OJMN  Vol.10 No.3 , July 2020
Intracerebral Microdialysis in Neurosurgery for Obsessive-Compulsive Disorder: Report of 2 Preliminary Cases
Abstract: Neurosurgery for psychiatric disorders, notably for obsessive-compulsive disorder (OCD), was initiated in Venezuela in the decade of 1970, and consisted since that time in the classic stereotactic anterior cingulotomy. In order to know further about the physiopathology of this disorder, we performed intracerebral microdialysis in 2 patients who were operated on. The aim was to measure changes in extracellular neurotransmitters within the basal ganglia. The microdialysis probes were stereotactically placed in the right caudate nucleus and in the dorsomedial nucleus of the right thalamus. The microdialysis was done before the left cingulotomy, during the pause and after the right cingulotomy. Glutamate and gamma-aminobutyric acid (GABA) changes were similar in the caudate nucleus of both patients, whereas in the dorsomedial nucleus the changes were opposite among the 2 patients. Although this study does not bring enough data to explain such differences yet, the existence of dynamic changes in the neurochemistry of the basal ganglia during cingulotomy shows that intracerebral microdialysis can help in the understanding of the pathophysiology of OCD and eventually in the design of new surgeries with better results.

1. Introduction

Neurosurgery for psychiatric diseases, particularly for obsessive-compulsive disorders (OCD), was introduced in Venezuela in the 1970s. The tradition, thus formed, of the so-called “psychosurgery” at the Vargas Hospital, was reinforced with the advent of computed tomography (CT) and resonance magnetic imaging (MRI), and it is still evolving to this day [1]. The surgery that was initially performed in Venezuela [2] [3] consisted of the bilateral stereotaxic cingulotomy described by Ballantine [4], using the Leksell stereotaxic technique [5]. Pneumoventriculography was used for the location of the target, but then, CT and MRI began to be used for this purpose [1]. Likewise, radio gamma-stereotaxic surgery was also used to produce microlesion in the anterior arm of the capsule in patients with OCD: the Leksell’s capsulotomy [6].

Conservative therapies for psychiatric disorders include psychotherapy, pharmacotherapy, and electroconvulsive therapy (ECT). Fifteen to 30% of cases are refractory to therapy or have an unfavorable evolution. In these cases, neurosurgery can be presented as an acceptable alternative. OCD and affective disorders, as major depression, may benefit from surgery, especially, taking into account that some cases of OCD also develop depression. Other psychiatric pathologies, as violence-aggressiveness and self-injury-mutilation, can also be considered for surgery [7] [8] [9] [10] [11].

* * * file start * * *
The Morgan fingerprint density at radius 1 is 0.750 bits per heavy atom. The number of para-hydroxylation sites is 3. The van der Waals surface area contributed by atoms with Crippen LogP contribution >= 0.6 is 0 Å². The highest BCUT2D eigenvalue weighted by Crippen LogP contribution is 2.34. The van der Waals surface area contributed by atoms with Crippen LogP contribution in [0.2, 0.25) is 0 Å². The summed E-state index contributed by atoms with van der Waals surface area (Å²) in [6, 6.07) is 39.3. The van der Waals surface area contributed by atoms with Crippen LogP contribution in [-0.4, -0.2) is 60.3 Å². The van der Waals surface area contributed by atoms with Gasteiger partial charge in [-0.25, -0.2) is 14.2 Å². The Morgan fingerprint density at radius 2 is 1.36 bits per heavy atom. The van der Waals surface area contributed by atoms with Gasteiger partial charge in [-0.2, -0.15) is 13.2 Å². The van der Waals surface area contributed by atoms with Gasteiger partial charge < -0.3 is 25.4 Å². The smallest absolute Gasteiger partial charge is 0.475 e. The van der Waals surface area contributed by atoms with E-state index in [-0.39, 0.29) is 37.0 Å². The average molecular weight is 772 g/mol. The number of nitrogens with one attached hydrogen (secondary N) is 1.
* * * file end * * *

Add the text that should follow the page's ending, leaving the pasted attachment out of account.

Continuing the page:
The following criteria are usually met for surgery. At least one year of symptoms without significant remission and 2 more years were deemed necessary to confirm the disease was refractory to the treatment. There must be an objective evaluation, by specific indicators such as the scales used in psychiatry to confirm the severity of the disease: a score of more than 20 on the Yale-Brown scale for OCD and of more than 30 on the English, Beck Depression Inventory (BDI) scale for depression. Finally, disability must be assessed and a score of less than 50 is required on the global functional assessment scale. The decision for a neurosurgical intervention should have the consensus of the involved disciplines: psychiatry/neurology and neurosurgery; and needs the agreement and consent of participation by the patient and/or their relatives/representatives. Furthermore, it is important to offer emotional support to the patient during their hospitalization and to follow a redesigned psychiatric treatment after surgery. Patients are generally adults over 18 years of age. The following examinations were performed before surgery: electroencephalogram (EEG), MRI, neuropsychological tests and independent clinical psychiatric and neurological examinations, and a routine general preoperative study [7] [8] [9].

The anatomical areas that have been most frequently chosen as targets in the various interventions in psychosurgery are the following: the dorsomedial nucleus of the thalamus (dorsomedial thalamotomy), the gyrus cinguli (cingulotomy), the anterior arm of the internal capsule (capsulotomy), lower oval center (limbic leukotomy), innominate substance (subcaudate tractotomy or subcaudotomy), tonsillar nucleus (amygdalotomy) and posterior hypothalamus or “Sano’s ergotropic triangle” (posteromedial hypothalamotomy). The first has been used to treat anxiety in chronic pain and the last 2 have been used to treat cases of aggression. The rest of the targets have been used to treat OCD, depression or bipolar disorder, chronic anxiety, schizophrenia, and aggression [7] [8] [9]. In this work, 2 patients were operated on the anterior cingulum.

We have currently introduced cerebral microdialysis (CMD) in humans during functional neurosurgery interventions [12] [13] [14], and in particular surgeries for OCD, with the technology developed by the Laboratory of Behavioral Physiology, University of Los Andes, Mérida, Venezuela. This team, along with that of Ungerstedt, in Sweden [15] [16], is a world pioneer in these investigations [17] [18].

The purpose of this study is to verify whether the concentrations of glutamate (Glu) and gamma-aminobutyric acid (GABA) obtained through microdialysis obtained from caudate nucleus and the dorsomedial nuclei of the thalamus, before and after cingulotomy. In the long term, this would serve as a basis to justify the use of CMD in psychosurgery operations for a better study of the pathophysiology of OCD.

2. Patients, Materials and Methods